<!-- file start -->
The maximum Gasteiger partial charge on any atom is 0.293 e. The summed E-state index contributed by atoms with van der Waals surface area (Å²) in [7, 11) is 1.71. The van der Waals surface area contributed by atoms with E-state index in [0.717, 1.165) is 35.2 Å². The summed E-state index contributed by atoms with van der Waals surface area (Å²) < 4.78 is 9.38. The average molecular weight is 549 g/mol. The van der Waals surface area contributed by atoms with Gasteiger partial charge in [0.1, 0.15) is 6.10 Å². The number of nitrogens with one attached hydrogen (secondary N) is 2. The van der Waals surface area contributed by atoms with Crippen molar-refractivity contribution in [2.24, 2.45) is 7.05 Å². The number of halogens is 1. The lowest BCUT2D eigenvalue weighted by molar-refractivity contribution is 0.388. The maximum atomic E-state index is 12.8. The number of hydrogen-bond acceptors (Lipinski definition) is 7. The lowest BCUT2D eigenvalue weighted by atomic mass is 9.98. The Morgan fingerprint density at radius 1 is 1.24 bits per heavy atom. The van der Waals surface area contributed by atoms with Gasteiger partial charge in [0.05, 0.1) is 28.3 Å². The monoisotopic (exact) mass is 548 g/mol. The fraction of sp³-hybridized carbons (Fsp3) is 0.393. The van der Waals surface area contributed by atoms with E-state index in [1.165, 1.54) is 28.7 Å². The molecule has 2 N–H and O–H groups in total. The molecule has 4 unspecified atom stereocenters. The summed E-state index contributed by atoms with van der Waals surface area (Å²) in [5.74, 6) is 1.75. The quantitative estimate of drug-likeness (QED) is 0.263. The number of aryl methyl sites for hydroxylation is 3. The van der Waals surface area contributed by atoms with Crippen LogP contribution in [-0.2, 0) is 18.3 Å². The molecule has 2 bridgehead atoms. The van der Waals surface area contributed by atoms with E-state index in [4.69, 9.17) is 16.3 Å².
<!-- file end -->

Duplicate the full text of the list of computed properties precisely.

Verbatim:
The maximum Gasteiger partial charge on any atom is 0.293 e. The summed E-state index contributed by atoms with van der Waals surface area (Å²) in [7, 11) is 1.71. The van der Waals surface area contributed by atoms with E-state index in [0.717, 1.165) is 35.2 Å². The summed E-state index contributed by atoms with van der Waals surface area (Å²) < 4.78 is 9.38. The average molecular weight is 549 g/mol. The van der Waals surface area contributed by atoms with Gasteiger partial charge in [0.1, 0.15) is 6.10 Å². The number of nitrogens with one attached hydrogen (secondary N) is 2. The van der Waals surface area contributed by atoms with Crippen molar-refractivity contribution in [2.24, 2.45) is 7.05 Å². The number of halogens is 1. The lowest BCUT2D eigenvalue weighted by molar-refractivity contribution is 0.388. The maximum atomic E-state index is 12.8. The number of hydrogen-bond acceptors (Lipinski definition) is 7. The lowest BCUT2D eigenvalue weighted by atomic mass is 9.98. The Morgan fingerprint density at radius 1 is 1.24 bits per heavy atom. The van der Waals surface area contributed by atoms with Gasteiger partial charge in [0.05, 0.1) is 28.3 Å². The monoisotopic (exact) mass is 548 g/mol. The fraction of sp³-hybridized carbons (Fsp3) is 0.393. The van der Waals surface area contributed by atoms with E-state index in [1.165, 1.54) is 28.7 Å². The molecule has 2 N–H and O–H groups in total. The molecule has 4 unspecified atom stereocenters. The summed E-state index contributed by atoms with van der Waals surface area (Å²) in [5.74, 6) is 1.75. The quantitative estimate of drug-likeness (QED) is 0.263. The number of aryl methyl sites for hydroxylation is 3. The van der Waals surface area contributed by atoms with Crippen LogP contribution in [-0.2, 0) is 18.3 Å². The molecule has 2 bridgehead atoms. The van der Waals surface area contributed by atoms with E-state index in [4.69, 9.17) is 16.3 Å².